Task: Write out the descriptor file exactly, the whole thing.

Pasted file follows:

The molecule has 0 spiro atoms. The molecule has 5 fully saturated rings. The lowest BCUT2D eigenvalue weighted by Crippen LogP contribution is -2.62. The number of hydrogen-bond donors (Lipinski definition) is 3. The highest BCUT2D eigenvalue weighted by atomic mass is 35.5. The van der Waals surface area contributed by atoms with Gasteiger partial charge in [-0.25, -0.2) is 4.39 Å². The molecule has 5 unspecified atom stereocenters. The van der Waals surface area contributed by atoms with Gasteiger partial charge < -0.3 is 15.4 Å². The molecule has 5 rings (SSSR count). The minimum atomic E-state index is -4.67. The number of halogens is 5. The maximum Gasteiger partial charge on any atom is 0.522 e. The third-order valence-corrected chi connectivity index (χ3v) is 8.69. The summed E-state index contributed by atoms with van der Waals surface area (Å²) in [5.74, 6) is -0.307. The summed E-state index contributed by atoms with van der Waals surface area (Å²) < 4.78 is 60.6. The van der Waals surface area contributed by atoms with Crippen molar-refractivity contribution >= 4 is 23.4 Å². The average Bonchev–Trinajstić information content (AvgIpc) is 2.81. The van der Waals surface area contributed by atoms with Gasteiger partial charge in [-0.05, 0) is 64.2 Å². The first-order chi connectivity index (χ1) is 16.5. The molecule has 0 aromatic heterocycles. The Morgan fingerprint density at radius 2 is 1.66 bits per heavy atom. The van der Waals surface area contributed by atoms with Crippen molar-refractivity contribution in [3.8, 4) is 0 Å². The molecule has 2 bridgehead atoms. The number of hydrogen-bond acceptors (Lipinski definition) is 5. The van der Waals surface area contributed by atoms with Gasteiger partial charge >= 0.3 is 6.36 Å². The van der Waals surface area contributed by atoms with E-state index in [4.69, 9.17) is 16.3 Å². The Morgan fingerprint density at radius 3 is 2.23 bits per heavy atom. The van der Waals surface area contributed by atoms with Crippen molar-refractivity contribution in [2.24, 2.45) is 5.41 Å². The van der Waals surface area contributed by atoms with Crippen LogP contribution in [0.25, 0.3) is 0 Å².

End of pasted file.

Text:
The molecule has 0 spiro atoms. The molecule has 5 fully saturated rings. The lowest BCUT2D eigenvalue weighted by Crippen LogP contribution is -2.62. The number of hydrogen-bond donors (Lipinski definition) is 3. The highest BCUT2D eigenvalue weighted by atomic mass is 35.5. The van der Waals surface area contributed by atoms with Gasteiger partial charge in [-0.25, -0.2) is 4.39 Å². The molecule has 5 unspecified atom stereocenters. The van der Waals surface area contributed by atoms with Gasteiger partial charge < -0.3 is 15.4 Å². The molecule has 5 rings (SSSR count). The minimum atomic E-state index is -4.67. The number of halogens is 5. The maximum Gasteiger partial charge on any atom is 0.522 e. The third-order valence-corrected chi connectivity index (χ3v) is 8.69. The summed E-state index contributed by atoms with van der Waals surface area (Å²) in [5.74, 6) is -0.307. The summed E-state index contributed by atoms with van der Waals surface area (Å²) < 4.78 is 60.6. The van der Waals surface area contributed by atoms with Crippen molar-refractivity contribution >= 4 is 23.4 Å². The average Bonchev–Trinajstić information content (AvgIpc) is 2.81. The van der Waals surface area contributed by atoms with Gasteiger partial charge in [-0.05, 0) is 64.2 Å². The first-order chi connectivity index (χ1) is 16.5. The molecule has 0 aromatic heterocycles. The Morgan fingerprint density at radius 2 is 1.66 bits per heavy atom. The van der Waals surface area contributed by atoms with Crippen molar-refractivity contribution in [3.8, 4) is 0 Å². The molecule has 2 bridgehead atoms. The number of hydrogen-bond acceptors (Lipinski definition) is 5. The van der Waals surface area contributed by atoms with Gasteiger partial charge >= 0.3 is 6.36 Å². The van der Waals surface area contributed by atoms with E-state index in [4.69, 9.17) is 16.3 Å². The Morgan fingerprint density at radius 3 is 2.23 bits per heavy atom. The van der Waals surface area contributed by atoms with Crippen molar-refractivity contribution in [2.24, 2.45) is 5.41 Å². The van der Waals surface area contributed by atoms with Crippen LogP contribution in [0.25, 0.3) is 0 Å².